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Thread: N. robcantleyi question

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    Johanovich's Avatar
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    N. robcantleyi question

    Hi guys,

    So I purchased a N. robcantleyi some time ago from Poland. This retailer is listed as a retailer from BE, so you'd expect this to be the real thing.
    However when the plant arrived I thought it didn't look like I was expecting for a robcantleyi. Now I heard from some other people that this company has shipped wrong species before. But in these cases the label for the plant was different as wel. In my case the plant was labeled as robcantleyi.

    So I want to ask the opinion of other people who have robcantleyis if my plant is the real deal or a possible hybrid of some sorts.

    This is how the plant looked when it arrived:


    and here is a picture of the plant as it is today (the old pitcher is buried beneath sphagnum):


    a few pictures of the pitcher while opening:


    while coloring up:


    and as it is today:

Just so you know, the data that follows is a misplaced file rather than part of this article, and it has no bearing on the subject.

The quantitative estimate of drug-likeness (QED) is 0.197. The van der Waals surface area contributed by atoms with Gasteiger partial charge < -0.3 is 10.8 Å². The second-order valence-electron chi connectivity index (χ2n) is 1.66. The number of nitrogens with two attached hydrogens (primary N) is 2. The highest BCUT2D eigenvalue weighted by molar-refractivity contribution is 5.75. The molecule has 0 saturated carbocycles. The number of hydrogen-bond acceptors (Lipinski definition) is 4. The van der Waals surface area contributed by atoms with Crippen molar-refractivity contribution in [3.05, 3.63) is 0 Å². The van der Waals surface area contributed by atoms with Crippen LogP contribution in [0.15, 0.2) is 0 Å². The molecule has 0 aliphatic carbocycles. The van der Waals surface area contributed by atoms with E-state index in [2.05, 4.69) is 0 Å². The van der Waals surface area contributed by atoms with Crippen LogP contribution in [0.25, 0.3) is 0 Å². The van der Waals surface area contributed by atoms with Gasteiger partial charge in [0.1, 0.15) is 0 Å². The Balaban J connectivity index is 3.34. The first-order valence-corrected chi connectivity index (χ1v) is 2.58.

Can anyone shed some light on this matter? Perhaps if somebody has read the complete article with the species description and can give me the specific characteristics (preferably with illustrations) so I can check. On this website some characteristics are mentioned but they are not very specific: http://carnivorousockhom.blogspot.fr...nepenthes.html

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    Cthulhu138's Avatar
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    The first few batches of robcantleyi were all seed grown and I've heard that BE has something like 500 different TC clones. That being said, there is a lot of different genetic material out there so there is bound to be lots of natural genetic variation in these plants. The 2 plants I have will also put out strange looking pitchers from time. It's one of the stranger and more unpredictable Nepenthes species that I grow.

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    RL7836's Avatar
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    Quote Originally Posted by Cthulhu138 View Post
    It's one of the stranger and more unpredictable Nepenthes species that I grow.
    I can't argue with that - LOL. I got a plant from the original shipment. It grew & pitchered very well - so well that I felt I needed to repot. After the repot, it morphed into an odd mutant. While it still grows well, it hasn't put out a 'normal' pitcher in a long time (repotted a few more times, new media, different conditions, etc). Otoh, I received another plant in a trade that had suffered quite horribly. Upon repotting, it took off and became quite the monster showplant - producing great pitchers, large red peristomes.... Go figure.
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    corky's Avatar
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    must say that looks like my n.truncata , it does look quite different to any of the robc i have seen